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    2. I like the point of a survey at least entering me into a chance to win something. Jay. Like, if you're asking me to give up ten minutes of my life, (per Annette, above) at least offer me the prospect of some reward. Why does my eye doctor send out a survey? You want to know what I think, how about you take a minute and ask me next time I'm in?

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  9. I give and give and give...but I choose my causes with care.

    I ignore all surveys except when I have a real problem like the VW-sized roach running around the motel breakfast room. The motel chain comped us a free night.

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    1. At a DIFFERENT location, right, Margaret?!?

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    2. Hope it was at a different location...

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  10. Took my mind off my driving for one minute this past summer and got a speeding ticket. If the officer had said, 'there's a survey at the bottom of your ticket, would you mind..." I probably would have been arrested! So tired of the constant request for my time, when I've already told you what great service I received in person. And requests for money--I give generously all year when and where I choose, as best I can. So don't jingle a bell in my face or send me a nickel or ask at the grocery check-out.

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  11. I am in complete agreement about the over-the-top survey trend. My feelings are a little more nuanced about the year-end-giving, though. I am fully opposed to the unsolicited mailings with address labels, coins, etc. inside. I NEVER send money on those. And like you, I do give money to causes of my choosing all year, so I mostly say no to the end-of-year appeals. But as a professional fundraiser, I add two caveats:
    1. There is a chunk of the population who does NOT give all year long in a considered way, and those people actually do tend to become much more generous at year-end. So charities taking the time to make an extra appeal at year-end usually brings in a nice addition to their other revenue sources.
    2. I think the trend toward asking grocery store customers (and sometimes shoppers in other types of stores) to "round up" is brilliant. My main grocery, for example, offers the opportunity to round up to the nearest dollar to benefit the food pantry all year long. Most people say yes because it is less than a dollar, and they know they won't miss it. But grocery stores do a huge volume of sales, so if the food pantry gets on average, say, $.50 per shopper, that is a substantial revenue stream.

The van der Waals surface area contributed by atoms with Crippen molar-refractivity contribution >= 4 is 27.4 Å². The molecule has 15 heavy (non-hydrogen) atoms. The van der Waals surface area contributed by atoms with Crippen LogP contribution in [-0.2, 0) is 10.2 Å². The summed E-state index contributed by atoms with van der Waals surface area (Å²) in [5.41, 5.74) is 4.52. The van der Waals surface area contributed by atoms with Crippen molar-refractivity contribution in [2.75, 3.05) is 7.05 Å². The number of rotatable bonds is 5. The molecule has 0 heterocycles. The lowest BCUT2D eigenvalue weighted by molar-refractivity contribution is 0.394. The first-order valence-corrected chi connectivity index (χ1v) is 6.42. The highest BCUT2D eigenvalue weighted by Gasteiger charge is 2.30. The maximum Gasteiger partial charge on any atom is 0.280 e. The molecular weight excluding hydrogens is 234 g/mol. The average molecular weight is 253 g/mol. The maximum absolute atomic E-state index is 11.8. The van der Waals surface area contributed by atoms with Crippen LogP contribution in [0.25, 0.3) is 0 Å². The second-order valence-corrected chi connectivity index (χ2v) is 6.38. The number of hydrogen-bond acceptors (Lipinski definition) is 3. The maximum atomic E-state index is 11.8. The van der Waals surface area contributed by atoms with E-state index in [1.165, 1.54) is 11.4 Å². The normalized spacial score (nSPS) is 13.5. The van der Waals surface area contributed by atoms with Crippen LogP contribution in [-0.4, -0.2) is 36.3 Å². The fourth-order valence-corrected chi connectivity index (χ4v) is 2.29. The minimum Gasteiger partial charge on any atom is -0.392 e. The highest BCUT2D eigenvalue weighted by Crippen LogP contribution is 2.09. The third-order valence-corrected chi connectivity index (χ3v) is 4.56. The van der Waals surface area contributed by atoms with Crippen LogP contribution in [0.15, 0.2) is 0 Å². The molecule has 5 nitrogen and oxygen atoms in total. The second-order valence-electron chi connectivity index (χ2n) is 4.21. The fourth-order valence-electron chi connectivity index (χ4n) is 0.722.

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    1. You’re right. It’s a way of nudging non givers to give

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  12. I don't bother with surveys.
    Like many others here ,I have my causes and give all year round.
    At one point I was so tired to receive things I didn't want in exchange for a donation that I phoned many to ask to stop and to remove my name from their list. It worked.
    As for the Check-out line, I know workers who have to do that and they hate this as much as the customer but when their store is paired with a charity they have no choice.

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    1. Danielle, can you deduct money spent on charities from your taxes in Canada?

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  13. Yes, the surveys are bad but then so are the non-stop emails from the company you just ordered from: maybe you'd like this, maybe you'd like that. Seems I cannot get rid of them. And now companies are doing the survey thing when you call, before you ever get to talk to someone about your issue they want to know if you will take a short survey after the call. This doesn't seem very smart to me since if I am calling them I probably have a problem and I am in no mood to waste more time, just let me talk to someone!

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  14. And yet... I do feel for the poor employees whose employment depends on whether they get positive ratings. 100% positive ratings. And knowing that disgruntled customers are more likely to complete the darned survey. I never fill out surveys EXCEPT I did recently after a terrible experience on American Airlines.

    What I hate are the charities that send us mail virtually every few weeks. Demonstrating how much they are wasting on advertising rather than delivering service. Urging everyone to consult the charity navigator - particularly the financial rating -- before you give.

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    1. Yes! Charity Navigator. Don't write that check without doing the basic research - and they make it easy.

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    2. We never give without consulting Charity Navigator and have dropped some charities in favor of others because of it.